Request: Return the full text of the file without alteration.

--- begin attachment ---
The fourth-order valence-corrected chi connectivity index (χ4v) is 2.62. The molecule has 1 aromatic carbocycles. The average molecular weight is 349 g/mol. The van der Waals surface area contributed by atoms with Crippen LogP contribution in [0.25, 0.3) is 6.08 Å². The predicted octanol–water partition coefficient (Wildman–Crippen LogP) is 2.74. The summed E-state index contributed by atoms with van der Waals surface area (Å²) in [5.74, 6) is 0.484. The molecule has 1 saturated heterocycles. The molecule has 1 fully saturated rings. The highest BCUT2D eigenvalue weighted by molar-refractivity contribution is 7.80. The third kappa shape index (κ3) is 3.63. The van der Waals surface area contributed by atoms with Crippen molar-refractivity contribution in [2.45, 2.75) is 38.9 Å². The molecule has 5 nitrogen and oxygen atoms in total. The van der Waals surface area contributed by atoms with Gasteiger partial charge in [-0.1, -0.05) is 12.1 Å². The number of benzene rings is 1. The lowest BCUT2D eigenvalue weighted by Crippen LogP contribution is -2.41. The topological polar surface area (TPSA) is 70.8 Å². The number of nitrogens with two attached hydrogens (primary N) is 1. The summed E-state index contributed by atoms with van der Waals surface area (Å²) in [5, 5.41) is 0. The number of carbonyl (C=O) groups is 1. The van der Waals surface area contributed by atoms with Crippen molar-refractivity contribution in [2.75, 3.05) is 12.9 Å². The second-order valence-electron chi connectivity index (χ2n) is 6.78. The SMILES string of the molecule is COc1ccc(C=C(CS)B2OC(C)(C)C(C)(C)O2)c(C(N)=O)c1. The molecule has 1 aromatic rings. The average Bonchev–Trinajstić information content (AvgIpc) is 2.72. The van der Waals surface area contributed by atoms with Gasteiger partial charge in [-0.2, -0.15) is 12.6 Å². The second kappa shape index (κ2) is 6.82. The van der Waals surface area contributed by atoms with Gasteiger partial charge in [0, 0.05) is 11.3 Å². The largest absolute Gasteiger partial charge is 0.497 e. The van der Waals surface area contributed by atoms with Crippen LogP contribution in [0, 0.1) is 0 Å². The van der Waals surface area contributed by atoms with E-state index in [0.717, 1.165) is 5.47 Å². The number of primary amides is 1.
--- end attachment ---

The fourth-order valence-corrected chi connectivity index (χ4v) is 2.62. The molecule has 1 aromatic carbocycles. The average molecular weight is 349 g/mol. The van der Waals surface area contributed by atoms with Crippen LogP contribution in [0.25, 0.3) is 6.08 Å². The predicted octanol–water partition coefficient (Wildman–Crippen LogP) is 2.74. The summed E-state index contributed by atoms with van der Waals surface area (Å²) in [5.74, 6) is 0.484. The molecule has 1 saturated heterocycles. The molecule has 1 fully saturated rings. The highest BCUT2D eigenvalue weighted by molar-refractivity contribution is 7.80. The third kappa shape index (κ3) is 3.63. The van der Waals surface area contributed by atoms with Crippen molar-refractivity contribution in [2.45, 2.75) is 38.9 Å². The molecule has 5 nitrogen and oxygen atoms in total. The van der Waals surface area contributed by atoms with Gasteiger partial charge in [-0.1, -0.05) is 12.1 Å². The number of benzene rings is 1. The lowest BCUT2D eigenvalue weighted by Crippen LogP contribution is -2.41. The topological polar surface area (TPSA) is 70.8 Å². The number of nitrogens with two attached hydrogens (primary N) is 1. The summed E-state index contributed by atoms with van der Waals surface area (Å²) in [5, 5.41) is 0. The number of carbonyl (C=O) groups is 1. The van der Waals surface area contributed by atoms with Crippen molar-refractivity contribution in [2.75, 3.05) is 12.9 Å². The second-order valence-electron chi connectivity index (χ2n) is 6.78. The SMILES string of the molecule is COc1ccc(C=C(CS)B2OC(C)(C)C(C)(C)O2)c(C(N)=O)c1. The molecule has 1 aromatic rings. The average Bonchev–Trinajstić information content (AvgIpc) is 2.72. The van der Waals surface area contributed by atoms with Gasteiger partial charge in [-0.2, -0.15) is 12.6 Å². The second kappa shape index (κ2) is 6.82. The van der Waals surface area contributed by atoms with Gasteiger partial charge in [0, 0.05) is 11.3 Å². The largest absolute Gasteiger partial charge is 0.497 e. The van der Waals surface area contributed by atoms with Crippen LogP contribution in [0, 0.1) is 0 Å². The van der Waals surface area contributed by atoms with E-state index in [0.717, 1.165) is 5.47 Å². The number of primary amides is 1.